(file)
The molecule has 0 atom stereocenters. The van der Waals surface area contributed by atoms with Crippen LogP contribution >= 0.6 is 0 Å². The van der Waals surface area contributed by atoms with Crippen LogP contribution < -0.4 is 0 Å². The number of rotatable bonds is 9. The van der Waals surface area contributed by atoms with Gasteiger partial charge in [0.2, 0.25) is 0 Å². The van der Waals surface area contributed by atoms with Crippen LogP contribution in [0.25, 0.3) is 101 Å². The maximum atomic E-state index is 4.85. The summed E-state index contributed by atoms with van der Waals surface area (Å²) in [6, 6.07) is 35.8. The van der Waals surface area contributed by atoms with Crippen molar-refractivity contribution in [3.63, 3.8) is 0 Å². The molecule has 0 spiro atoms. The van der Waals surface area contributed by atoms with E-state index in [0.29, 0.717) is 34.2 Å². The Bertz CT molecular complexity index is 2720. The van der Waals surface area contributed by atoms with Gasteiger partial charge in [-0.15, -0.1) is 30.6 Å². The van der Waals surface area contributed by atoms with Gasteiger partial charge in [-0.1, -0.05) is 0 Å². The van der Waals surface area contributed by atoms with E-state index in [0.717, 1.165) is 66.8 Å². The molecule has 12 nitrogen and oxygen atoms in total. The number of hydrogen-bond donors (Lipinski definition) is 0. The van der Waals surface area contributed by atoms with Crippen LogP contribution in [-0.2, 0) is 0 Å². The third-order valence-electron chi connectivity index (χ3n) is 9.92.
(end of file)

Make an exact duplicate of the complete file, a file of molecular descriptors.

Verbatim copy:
The molecule has 0 atom stereocenters. The van der Waals surface area contributed by atoms with Crippen LogP contribution >= 0.6 is 0 Å². The van der Waals surface area contributed by atoms with Crippen LogP contribution < -0.4 is 0 Å². The number of rotatable bonds is 9. The van der Waals surface area contributed by atoms with Gasteiger partial charge in [0.2, 0.25) is 0 Å². The van der Waals surface area contributed by atoms with Crippen LogP contribution in [0.25, 0.3) is 101 Å². The maximum atomic E-state index is 4.85. The summed E-state index contributed by atoms with van der Waals surface area (Å²) in [6, 6.07) is 35.8. The van der Waals surface area contributed by atoms with Crippen molar-refractivity contribution in [3.63, 3.8) is 0 Å². The molecule has 0 spiro atoms. The van der Waals surface area contributed by atoms with E-state index in [0.29, 0.717) is 34.2 Å². The Bertz CT molecular complexity index is 2720. The van der Waals surface area contributed by atoms with Gasteiger partial charge in [-0.15, -0.1) is 30.6 Å². The van der Waals surface area contributed by atoms with Gasteiger partial charge in [-0.1, -0.05) is 0 Å². The van der Waals surface area contributed by atoms with E-state index in [0.717, 1.165) is 66.8 Å². The molecule has 12 nitrogen and oxygen atoms in total. The number of hydrogen-bond donors (Lipinski definition) is 0. The van der Waals surface area contributed by atoms with Crippen LogP contribution in [-0.2, 0) is 0 Å². The third-order valence-electron chi connectivity index (χ3n) is 9.92.